Any of a number of methods may be utilized for selecting particular stored characters to be used for display or storage in another device. One suchmethod is to be described, for purposes of illustration; however, it is understood that the invention is not limited to the one method. For example, a computer could select certain characters stored in the described character generator for display on another display device. The
computer would supply two pieces of information for each, character or symbol displayed, namely the character selected from the plurality of characters stored on the photochromic layer of the cathode ray tube 1, and the location where the selectedcharacter is to be located on the display device, cathode ray tube 8. This requires three words of information from the computer. That is, the character plus its two display coordinates.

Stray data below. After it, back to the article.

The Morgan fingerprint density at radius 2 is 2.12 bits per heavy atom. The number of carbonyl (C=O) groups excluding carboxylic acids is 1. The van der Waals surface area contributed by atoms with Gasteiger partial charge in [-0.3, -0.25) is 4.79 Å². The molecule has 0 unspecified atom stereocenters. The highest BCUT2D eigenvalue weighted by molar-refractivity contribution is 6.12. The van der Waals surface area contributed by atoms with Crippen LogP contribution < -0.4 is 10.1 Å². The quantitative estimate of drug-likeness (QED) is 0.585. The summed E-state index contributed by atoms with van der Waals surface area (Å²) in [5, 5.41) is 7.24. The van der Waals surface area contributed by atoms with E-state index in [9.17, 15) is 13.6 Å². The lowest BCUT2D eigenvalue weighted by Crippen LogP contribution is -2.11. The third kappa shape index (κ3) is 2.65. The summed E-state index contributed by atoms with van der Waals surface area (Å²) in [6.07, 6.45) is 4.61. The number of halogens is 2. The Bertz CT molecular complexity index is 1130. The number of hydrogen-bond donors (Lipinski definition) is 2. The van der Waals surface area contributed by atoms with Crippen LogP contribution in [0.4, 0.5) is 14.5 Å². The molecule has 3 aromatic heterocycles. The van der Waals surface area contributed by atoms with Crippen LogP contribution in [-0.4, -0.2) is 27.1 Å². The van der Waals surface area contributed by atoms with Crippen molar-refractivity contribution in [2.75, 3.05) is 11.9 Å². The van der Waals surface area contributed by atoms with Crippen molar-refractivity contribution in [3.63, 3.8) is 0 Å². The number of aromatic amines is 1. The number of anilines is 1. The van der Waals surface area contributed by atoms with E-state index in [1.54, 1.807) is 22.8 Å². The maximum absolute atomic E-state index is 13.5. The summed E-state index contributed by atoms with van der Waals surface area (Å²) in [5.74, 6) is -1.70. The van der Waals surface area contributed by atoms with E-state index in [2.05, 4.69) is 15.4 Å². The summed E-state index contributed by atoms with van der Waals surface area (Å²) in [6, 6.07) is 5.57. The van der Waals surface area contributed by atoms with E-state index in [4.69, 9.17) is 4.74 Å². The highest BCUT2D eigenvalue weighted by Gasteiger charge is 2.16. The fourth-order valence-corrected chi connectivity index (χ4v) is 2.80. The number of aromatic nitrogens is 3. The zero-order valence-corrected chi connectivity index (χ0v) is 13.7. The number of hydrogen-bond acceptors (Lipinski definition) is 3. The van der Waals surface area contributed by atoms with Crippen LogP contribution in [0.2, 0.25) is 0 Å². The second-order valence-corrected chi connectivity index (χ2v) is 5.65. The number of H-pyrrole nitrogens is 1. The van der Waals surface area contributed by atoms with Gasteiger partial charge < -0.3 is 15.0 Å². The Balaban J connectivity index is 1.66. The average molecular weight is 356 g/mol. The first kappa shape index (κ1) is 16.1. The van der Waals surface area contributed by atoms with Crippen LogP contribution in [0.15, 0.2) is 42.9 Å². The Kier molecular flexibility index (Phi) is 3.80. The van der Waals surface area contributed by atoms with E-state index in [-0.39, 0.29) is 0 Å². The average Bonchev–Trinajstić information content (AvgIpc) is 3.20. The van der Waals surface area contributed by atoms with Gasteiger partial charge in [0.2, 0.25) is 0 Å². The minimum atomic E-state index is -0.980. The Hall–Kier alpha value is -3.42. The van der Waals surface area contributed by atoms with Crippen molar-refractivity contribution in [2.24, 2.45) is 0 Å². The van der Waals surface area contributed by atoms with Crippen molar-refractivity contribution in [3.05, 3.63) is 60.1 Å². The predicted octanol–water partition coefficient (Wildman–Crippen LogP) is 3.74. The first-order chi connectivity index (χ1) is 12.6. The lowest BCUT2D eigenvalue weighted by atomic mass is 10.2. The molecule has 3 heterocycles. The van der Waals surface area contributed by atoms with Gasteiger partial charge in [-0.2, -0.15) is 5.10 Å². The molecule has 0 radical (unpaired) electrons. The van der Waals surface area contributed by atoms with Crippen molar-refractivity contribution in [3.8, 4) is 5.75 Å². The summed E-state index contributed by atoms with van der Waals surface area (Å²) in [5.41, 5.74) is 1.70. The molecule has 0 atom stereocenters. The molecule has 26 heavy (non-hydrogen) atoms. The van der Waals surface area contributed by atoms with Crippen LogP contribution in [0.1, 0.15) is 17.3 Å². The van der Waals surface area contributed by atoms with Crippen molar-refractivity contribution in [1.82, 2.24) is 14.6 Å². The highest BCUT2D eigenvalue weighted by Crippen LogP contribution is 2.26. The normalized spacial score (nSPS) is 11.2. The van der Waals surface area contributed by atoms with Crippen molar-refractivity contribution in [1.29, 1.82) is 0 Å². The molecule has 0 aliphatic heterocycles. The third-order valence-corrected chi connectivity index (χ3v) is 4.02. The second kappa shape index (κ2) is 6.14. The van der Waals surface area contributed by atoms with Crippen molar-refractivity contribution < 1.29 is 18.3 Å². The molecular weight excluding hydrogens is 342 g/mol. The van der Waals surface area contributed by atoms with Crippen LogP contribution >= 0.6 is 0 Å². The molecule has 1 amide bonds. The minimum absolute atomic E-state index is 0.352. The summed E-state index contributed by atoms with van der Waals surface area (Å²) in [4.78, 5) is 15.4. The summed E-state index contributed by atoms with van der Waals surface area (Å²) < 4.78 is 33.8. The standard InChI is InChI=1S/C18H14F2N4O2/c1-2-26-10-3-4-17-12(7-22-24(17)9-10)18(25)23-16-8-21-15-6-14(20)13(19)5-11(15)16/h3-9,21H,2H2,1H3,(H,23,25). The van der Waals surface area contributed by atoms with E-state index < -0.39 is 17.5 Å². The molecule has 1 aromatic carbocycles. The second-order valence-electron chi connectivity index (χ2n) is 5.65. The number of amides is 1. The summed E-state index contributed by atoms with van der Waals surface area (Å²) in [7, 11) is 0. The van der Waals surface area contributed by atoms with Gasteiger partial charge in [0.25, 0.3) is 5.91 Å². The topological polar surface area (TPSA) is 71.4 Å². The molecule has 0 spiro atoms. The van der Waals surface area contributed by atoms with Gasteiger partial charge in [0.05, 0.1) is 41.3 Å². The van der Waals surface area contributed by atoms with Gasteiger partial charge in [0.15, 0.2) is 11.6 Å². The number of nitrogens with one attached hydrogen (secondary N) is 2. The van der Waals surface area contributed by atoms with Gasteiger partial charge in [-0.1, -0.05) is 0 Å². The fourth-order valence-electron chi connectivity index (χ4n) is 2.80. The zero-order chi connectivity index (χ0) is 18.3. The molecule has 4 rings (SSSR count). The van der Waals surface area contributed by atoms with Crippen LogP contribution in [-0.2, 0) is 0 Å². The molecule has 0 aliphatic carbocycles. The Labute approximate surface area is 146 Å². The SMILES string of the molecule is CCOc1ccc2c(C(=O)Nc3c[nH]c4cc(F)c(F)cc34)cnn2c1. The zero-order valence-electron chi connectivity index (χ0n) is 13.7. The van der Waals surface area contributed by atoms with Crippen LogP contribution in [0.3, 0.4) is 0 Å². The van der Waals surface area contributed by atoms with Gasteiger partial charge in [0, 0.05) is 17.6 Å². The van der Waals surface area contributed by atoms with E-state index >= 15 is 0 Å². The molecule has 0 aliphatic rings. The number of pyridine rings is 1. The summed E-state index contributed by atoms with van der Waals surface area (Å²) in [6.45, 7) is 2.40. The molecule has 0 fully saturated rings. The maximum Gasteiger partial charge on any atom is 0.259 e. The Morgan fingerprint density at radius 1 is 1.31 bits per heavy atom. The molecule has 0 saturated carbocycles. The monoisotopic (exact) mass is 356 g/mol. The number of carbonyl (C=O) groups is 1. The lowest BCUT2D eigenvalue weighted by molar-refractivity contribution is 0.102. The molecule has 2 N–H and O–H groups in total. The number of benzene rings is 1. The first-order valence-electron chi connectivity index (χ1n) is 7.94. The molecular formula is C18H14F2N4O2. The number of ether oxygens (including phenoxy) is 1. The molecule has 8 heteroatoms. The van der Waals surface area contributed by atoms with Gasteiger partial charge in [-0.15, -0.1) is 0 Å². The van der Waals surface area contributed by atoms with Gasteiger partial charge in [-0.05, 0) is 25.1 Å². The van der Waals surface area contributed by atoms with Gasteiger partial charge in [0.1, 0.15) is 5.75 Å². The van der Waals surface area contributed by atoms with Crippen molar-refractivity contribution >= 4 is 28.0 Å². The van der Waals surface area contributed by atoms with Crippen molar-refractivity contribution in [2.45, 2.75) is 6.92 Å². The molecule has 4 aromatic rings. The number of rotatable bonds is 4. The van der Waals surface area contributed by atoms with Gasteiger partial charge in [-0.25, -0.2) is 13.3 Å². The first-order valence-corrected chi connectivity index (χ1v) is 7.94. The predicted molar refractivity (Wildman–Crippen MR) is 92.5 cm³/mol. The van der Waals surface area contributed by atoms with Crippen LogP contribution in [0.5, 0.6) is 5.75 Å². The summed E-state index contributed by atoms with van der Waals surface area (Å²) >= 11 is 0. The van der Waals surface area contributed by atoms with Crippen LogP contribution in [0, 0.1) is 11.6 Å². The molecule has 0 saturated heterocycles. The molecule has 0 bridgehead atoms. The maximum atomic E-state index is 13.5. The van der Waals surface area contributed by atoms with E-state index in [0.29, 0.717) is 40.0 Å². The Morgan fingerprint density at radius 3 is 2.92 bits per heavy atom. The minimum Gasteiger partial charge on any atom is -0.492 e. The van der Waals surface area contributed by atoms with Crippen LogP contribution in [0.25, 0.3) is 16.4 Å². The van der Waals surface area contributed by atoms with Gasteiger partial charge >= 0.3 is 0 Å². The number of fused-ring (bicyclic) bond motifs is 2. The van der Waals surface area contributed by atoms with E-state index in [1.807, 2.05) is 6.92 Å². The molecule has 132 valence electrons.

Assume that the computer transmits this information in the ASCII code. This requires seven information bits and one even parity bit in each word. In addition, a start bit and two stop bits are transmitted for each word, making a total of 11 bits per word. Since there are seven information bits, one may specify 2 or 128 locations in each of the horizontal (X) and vertical (Y) directions, at which the character selected may be displayed. FIG. 2 illustrates how the screen of display device 8 (FIG. 1) appears in such a situation.
Referring to FIG. 3, the table shows the coding required for specifying the character A for selection and for displaying A at the horizontal location 46 and the vertical location 50 on the display device 8 (FIG. 1).